“Semenly” Harmless Back Pain: An Unusual Presentation of a Subcutaneous Abscess
Dunne L¹, Murphy E¹, Rutledge R¹
1.Tallaght University Hospital, Tallaght, Dublin 24
We report, with review of the literature, the case of a patient who developed a subcutaneous abscess after intravenously injecting his own semen in an attempt to treat longstanding back pain. He had devised this “cure” independent of medical advice.
A review of EMBASE, PubMed, google scholar and the wider internet was conducted with an emphasis on parenteral semen for the treatment of back pain and for other medical and non-medical uses.
There were no other reported cases of intravenous semen injection found across the medical literature. A broader search of internet sites and forums found no documentation of semen injection for back pain treatment or otherwise.
While suicide attempt by intravenous injection of harmful substances is well described, this unique case demonstrates risks involved with innovative treatments prior to clinical research in the form of phased trials inclusive of safety and efficacy assessments.
We report, with review of the literature, the case of a patient who developed a subcutaneous abscess after intravenously injecting his own semen in an attempt to treat longstanding back pain. He had devised this “cure” independent of medical advice. This is the first reported case of semen injection for use as a medical treatment.
A 33 year old male was seen complaining of severe, sudden onset lower back pain. He reported lifting a heavy steel object 3 days prior and his symptoms had progressed ever since. This gentleman had a history of chronic low back pain without neurology. Thorough physical exam of the upper and lower limbs revealed an erythematous papule with a central focus on the medial aspect of his right upper limb. His ASIA score for neurology was normal and non-contributory. The patient disclosed that he had intravenously injected his own semen as an innovative method to treat back pain. He had devised this “cure” independent of any medical advice. Upon further interrogation of this alternative therapy, he revealed he had injected one monthly “dose” of semen for 18 consecutive months using a hypodermic needle which had been purchased online. Upon this occasion the patient had injected three “doses” of semen intra-vascularly and intra-muscularly. The erythema extended medially along his upper limb over the course of the following 24 hours as seen in figure 1.
Figure 1. Cellulitis and oedema of the right forearm
It became indurated around the minuscule entry wound where he had failed multiple attempts at injecting the bodily fluid causing an extravasation of semen into the soft tissues. Bloods tests demonstrated a C-reactive protein of 150mg/L and white cell count of 13×109/L. The patient was immediately commenced on intravenous antimicrobial treatment after seeking advice regarding appropriate cover. A radiograph of the limb was obtained to exclude retained foreign body. This demonstrated subcutaneous emphysema as seen in figure 2.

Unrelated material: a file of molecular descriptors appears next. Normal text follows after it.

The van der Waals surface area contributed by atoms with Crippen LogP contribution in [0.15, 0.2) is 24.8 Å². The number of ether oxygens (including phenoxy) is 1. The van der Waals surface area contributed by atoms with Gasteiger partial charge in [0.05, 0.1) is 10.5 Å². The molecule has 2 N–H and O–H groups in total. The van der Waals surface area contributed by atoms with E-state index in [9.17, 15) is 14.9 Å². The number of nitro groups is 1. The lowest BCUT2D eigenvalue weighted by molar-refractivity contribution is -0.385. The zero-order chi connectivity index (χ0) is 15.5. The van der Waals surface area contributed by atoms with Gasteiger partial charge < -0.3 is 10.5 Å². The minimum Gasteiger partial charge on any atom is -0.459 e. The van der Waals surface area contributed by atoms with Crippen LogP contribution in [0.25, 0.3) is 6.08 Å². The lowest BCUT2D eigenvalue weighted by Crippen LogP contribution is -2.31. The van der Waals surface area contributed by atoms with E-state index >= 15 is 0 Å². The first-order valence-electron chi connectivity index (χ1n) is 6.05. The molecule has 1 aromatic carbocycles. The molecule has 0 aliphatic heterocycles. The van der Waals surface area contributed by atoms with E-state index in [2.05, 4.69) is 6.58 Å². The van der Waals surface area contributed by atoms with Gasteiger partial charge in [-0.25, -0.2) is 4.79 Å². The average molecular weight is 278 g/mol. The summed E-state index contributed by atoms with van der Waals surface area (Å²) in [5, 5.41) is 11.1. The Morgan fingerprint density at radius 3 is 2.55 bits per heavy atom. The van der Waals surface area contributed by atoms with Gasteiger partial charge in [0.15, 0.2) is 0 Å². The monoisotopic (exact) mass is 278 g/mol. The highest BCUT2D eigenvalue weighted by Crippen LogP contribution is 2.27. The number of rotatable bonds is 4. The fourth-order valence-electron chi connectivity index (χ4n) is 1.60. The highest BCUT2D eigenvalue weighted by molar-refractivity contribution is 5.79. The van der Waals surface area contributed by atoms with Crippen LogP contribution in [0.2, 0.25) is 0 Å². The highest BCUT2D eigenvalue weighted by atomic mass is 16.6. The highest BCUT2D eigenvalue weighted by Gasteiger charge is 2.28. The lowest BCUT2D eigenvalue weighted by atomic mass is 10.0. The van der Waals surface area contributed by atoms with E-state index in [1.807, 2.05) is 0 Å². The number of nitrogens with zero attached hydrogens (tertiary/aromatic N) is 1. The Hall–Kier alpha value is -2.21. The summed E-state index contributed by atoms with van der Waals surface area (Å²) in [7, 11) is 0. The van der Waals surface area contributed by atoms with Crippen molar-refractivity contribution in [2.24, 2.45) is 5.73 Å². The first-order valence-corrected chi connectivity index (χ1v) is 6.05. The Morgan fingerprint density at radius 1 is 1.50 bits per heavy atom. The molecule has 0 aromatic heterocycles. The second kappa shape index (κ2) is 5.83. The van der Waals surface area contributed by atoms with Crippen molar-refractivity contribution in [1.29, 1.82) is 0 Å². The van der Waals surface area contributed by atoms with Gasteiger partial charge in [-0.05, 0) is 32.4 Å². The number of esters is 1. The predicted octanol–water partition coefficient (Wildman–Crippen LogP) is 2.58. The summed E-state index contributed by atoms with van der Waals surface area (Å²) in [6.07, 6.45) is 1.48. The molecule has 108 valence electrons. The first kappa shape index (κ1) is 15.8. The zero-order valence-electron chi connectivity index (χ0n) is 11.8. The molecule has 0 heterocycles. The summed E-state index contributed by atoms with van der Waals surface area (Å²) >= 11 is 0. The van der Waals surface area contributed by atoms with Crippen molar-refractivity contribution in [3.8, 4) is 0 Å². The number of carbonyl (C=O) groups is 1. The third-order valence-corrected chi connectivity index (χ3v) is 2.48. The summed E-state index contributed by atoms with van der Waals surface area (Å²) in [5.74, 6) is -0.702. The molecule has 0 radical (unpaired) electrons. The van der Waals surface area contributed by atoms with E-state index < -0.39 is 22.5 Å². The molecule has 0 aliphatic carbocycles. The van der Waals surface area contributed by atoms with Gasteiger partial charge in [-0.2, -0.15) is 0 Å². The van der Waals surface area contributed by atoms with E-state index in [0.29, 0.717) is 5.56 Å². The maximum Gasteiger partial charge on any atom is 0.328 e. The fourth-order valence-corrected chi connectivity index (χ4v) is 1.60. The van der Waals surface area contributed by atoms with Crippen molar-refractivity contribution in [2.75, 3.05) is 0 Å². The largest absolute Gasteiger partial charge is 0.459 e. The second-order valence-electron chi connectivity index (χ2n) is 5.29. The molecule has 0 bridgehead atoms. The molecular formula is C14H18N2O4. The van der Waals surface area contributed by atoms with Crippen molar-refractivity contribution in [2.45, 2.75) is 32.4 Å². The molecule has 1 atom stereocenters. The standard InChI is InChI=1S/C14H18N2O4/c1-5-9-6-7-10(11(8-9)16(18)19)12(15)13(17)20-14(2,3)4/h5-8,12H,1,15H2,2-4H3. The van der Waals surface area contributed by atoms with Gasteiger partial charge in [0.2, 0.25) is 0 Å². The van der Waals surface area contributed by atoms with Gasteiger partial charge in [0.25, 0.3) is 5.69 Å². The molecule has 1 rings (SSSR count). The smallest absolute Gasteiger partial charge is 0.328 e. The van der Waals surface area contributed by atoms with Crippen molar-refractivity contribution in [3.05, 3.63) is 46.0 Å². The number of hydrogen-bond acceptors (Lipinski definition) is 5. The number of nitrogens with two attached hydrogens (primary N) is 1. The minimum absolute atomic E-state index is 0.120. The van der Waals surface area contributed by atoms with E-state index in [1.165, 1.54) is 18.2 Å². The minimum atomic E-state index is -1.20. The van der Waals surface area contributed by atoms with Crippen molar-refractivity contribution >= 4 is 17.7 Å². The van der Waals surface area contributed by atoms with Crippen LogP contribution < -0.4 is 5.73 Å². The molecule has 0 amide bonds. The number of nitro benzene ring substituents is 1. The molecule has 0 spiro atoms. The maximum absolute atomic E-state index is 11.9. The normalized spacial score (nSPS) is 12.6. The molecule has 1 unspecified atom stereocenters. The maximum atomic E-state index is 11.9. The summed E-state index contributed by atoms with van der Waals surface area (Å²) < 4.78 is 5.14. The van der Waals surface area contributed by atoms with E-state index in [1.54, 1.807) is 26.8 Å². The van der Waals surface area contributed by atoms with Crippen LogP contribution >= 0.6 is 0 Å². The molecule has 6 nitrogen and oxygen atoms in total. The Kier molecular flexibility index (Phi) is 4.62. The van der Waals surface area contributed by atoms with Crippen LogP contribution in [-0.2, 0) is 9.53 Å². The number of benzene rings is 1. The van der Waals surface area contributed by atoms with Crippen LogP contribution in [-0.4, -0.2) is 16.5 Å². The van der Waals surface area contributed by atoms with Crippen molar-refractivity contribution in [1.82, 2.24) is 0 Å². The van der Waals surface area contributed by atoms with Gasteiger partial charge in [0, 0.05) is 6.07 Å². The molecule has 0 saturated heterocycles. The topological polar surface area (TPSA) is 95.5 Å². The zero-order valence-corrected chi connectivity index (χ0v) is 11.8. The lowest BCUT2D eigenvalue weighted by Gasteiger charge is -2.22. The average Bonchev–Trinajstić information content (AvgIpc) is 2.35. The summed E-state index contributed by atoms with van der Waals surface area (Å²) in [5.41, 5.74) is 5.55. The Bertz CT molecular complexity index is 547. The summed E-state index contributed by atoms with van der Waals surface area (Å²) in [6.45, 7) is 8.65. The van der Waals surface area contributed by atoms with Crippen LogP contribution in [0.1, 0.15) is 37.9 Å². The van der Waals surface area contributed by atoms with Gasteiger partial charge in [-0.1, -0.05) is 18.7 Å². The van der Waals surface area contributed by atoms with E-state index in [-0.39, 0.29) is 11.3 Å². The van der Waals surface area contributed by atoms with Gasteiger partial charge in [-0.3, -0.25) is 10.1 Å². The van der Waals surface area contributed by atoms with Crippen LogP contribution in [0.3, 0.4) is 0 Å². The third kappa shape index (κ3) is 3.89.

Figure 2. Plain film x-ray of the right upper limb showing subcutaneous emphysema with associated soft tissue swelling and oedema
This patient’s back pain improved over the course of his inpatient stay and he opted to discharge himself without availing of an incision and drainage of the local collection.
A comprehensive review of EMBASE, PubMed, google scholar and the wider internet was conducted with an emphasis on intravenous semen injection for the treatment of back pain as well as for other medical and non-medical uses. Although there is a report of the effects of subcutaneous semen injection into rats and rabbits¹, there were no cases of intravenous semen injection into humans found across the literature. A search of more eclectic internet sites and forums found no other documentation of semen injection for back pain treatment or other uses. Attempts at intravenous and arterial injection of harmful substances such as mercury, gasoline, charcoal lighter fluid, hydrochloric acid and hydrocarbon2-7 are well described and are generally carried out in attempted suicide as opposed to the case detailed above in which the patient was aiming to relieve physical discomfort. While it is the first ever described case of intravascular semen injection and associated abscess in the medical literature its lessons can be applied on a broader scale; the dangers of venepuncture when carried out by the untrained layperson are highlighted as well as the vascular and soft tissue hazards surrounding the attempted injection of substances not intended for intravenous use. The case also demonstrates the risks involved with medical experimentation prior to extensive clinical research in the form of phased trials inclusive of safety and efficacy assessments.
Conflict of Interest
Dr. L Dunne
Adelaide and Meath Hospital,
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